The government has approved a new £18bn nuclear power station in the UK after imposing “significant new safeguards” to protect national security.
The new plant at Hinkley Point in Somerset is being financed by the French and Chinese governments.
However, the UK government says it will have control over foreign investment in “critical infrastructure”.
Ministers will be able to stop EDF, the state-controlled French energy firm, from selling its stake in Hinkley.
Jean-Bernard Lévy, chief executive of EDF, which is building the plant, said: “The decision of the British Government to approve the construction of Hinkley Point C marks the relaunch of nuclear in Europe.”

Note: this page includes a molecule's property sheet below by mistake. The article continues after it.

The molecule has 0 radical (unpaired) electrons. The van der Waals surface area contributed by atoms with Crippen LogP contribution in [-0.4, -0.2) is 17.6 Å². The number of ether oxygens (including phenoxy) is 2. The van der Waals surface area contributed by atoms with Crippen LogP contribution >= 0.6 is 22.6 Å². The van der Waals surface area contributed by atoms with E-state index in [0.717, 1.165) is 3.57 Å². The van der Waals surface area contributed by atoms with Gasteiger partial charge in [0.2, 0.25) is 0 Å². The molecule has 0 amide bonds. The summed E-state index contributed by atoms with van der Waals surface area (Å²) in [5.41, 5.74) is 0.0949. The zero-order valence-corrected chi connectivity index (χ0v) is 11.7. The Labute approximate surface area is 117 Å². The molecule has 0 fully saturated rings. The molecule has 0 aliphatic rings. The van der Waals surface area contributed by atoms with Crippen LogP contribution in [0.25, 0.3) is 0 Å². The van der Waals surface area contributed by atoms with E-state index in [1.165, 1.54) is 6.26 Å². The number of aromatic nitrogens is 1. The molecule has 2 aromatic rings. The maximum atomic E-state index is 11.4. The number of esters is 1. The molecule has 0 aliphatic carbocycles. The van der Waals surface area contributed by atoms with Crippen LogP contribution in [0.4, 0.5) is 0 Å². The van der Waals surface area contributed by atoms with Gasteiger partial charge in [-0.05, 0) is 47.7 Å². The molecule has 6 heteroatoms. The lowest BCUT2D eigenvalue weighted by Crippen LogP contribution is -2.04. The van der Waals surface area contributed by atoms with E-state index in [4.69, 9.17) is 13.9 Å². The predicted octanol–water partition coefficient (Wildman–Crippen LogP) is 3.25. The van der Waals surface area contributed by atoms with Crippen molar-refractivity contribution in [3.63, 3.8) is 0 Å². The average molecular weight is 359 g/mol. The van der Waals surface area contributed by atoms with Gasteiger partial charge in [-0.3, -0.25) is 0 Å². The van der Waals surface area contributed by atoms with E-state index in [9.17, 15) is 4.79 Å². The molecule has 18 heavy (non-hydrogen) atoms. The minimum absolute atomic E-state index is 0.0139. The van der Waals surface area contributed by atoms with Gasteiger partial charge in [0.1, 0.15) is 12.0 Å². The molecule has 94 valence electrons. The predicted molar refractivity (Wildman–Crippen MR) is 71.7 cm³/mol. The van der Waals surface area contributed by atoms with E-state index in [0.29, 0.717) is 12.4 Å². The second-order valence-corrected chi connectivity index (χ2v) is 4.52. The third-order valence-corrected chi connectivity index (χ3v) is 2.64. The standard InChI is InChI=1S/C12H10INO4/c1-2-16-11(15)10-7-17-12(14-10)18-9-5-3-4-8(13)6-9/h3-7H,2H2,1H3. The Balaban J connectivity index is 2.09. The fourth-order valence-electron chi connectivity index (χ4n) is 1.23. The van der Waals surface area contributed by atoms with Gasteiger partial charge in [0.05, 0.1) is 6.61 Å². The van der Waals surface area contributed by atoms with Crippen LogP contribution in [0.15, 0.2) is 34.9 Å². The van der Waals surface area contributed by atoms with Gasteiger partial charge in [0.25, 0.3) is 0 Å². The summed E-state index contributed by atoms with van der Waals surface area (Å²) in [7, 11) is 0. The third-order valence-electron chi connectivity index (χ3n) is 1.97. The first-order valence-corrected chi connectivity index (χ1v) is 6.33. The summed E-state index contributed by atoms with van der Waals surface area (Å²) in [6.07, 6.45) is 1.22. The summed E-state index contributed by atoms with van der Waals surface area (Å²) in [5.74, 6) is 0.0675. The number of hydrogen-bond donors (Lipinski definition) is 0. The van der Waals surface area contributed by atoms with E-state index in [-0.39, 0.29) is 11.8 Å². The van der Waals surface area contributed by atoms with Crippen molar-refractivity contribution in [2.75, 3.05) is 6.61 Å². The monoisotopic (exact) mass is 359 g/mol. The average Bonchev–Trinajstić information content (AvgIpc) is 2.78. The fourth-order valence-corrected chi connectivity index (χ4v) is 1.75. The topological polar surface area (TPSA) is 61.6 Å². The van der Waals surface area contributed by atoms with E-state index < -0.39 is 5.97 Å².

Critics of the deal have warned of escalating costs and the implications of allowing nuclear power plants to be built in the UK by foreign governments.
EDF is funding two-thirds of the project, which will create more than 25,000 jobs, with China investing the remaining £6bn.
The Chinese agreed to take a stake in Hinkley, which will meet 7% of Britain’s energy needs, and to develop a new nuclear power station at Sizewell in Suffolk on the understanding that the UK government would approve a Chinese-led and designed project at Bradwell in Essex. That decision has raised questions over national security.